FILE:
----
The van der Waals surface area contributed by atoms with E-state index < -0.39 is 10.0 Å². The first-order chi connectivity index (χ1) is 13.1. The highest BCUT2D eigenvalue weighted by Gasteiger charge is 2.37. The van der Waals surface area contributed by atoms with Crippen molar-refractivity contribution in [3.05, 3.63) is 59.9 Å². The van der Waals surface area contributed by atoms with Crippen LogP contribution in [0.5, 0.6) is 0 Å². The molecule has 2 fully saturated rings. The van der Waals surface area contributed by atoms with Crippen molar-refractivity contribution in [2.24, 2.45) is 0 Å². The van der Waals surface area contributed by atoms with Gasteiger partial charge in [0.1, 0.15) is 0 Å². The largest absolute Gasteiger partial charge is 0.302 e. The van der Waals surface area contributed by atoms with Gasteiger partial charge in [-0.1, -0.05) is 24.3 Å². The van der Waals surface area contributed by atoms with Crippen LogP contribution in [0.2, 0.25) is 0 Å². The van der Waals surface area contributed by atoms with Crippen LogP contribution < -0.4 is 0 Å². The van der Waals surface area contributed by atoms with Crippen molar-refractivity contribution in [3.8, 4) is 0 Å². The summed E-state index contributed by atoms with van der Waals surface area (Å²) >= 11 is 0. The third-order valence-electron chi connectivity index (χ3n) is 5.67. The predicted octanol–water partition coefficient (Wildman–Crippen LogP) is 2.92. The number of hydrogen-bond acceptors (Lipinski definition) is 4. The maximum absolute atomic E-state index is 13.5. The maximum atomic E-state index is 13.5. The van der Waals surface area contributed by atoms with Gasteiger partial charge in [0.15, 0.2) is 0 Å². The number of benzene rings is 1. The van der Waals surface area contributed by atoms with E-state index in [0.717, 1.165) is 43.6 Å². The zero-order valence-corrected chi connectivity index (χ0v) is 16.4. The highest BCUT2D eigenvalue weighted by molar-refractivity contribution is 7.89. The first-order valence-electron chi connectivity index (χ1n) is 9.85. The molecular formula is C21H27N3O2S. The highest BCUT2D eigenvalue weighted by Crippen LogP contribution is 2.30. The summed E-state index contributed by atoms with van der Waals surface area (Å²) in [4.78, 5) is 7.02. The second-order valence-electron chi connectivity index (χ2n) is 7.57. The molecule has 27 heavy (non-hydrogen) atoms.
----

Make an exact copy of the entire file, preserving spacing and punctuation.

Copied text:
The van der Waals surface area contributed by atoms with E-state index < -0.39 is 10.0 Å². The first-order chi connectivity index (χ1) is 13.1. The highest BCUT2D eigenvalue weighted by Gasteiger charge is 2.37. The van der Waals surface area contributed by atoms with Crippen molar-refractivity contribution in [3.05, 3.63) is 59.9 Å². The van der Waals surface area contributed by atoms with Crippen LogP contribution in [0.5, 0.6) is 0 Å². The molecule has 2 fully saturated rings. The van der Waals surface area contributed by atoms with Crippen molar-refractivity contribution in [2.24, 2.45) is 0 Å². The van der Waals surface area contributed by atoms with Gasteiger partial charge in [0.1, 0.15) is 0 Å². The largest absolute Gasteiger partial charge is 0.302 e. The van der Waals surface area contributed by atoms with Gasteiger partial charge in [-0.1, -0.05) is 24.3 Å². The van der Waals surface area contributed by atoms with Crippen LogP contribution in [0.2, 0.25) is 0 Å². The van der Waals surface area contributed by atoms with Crippen LogP contribution < -0.4 is 0 Å². The van der Waals surface area contributed by atoms with Crippen molar-refractivity contribution in [3.8, 4) is 0 Å². The summed E-state index contributed by atoms with van der Waals surface area (Å²) >= 11 is 0. The third-order valence-electron chi connectivity index (χ3n) is 5.67. The predicted octanol–water partition coefficient (Wildman–Crippen LogP) is 2.92. The number of hydrogen-bond acceptors (Lipinski definition) is 4. The maximum absolute atomic E-state index is 13.5. The maximum atomic E-state index is 13.5. The van der Waals surface area contributed by atoms with Gasteiger partial charge in [0.15, 0.2) is 0 Å². The number of benzene rings is 1. The van der Waals surface area contributed by atoms with E-state index in [0.717, 1.165) is 43.6 Å². The zero-order valence-corrected chi connectivity index (χ0v) is 16.4. The highest BCUT2D eigenvalue weighted by molar-refractivity contribution is 7.89. The first-order valence-electron chi connectivity index (χ1n) is 9.85. The molecular formula is C21H27N3O2S. The highest BCUT2D eigenvalue weighted by Crippen LogP contribution is 2.30. The summed E-state index contributed by atoms with van der Waals surface area (Å²) in [4.78, 5) is 7.02. The second-order valence-electron chi connectivity index (χ2n) is 7.57. The molecule has 27 heavy (non-hydrogen) atoms.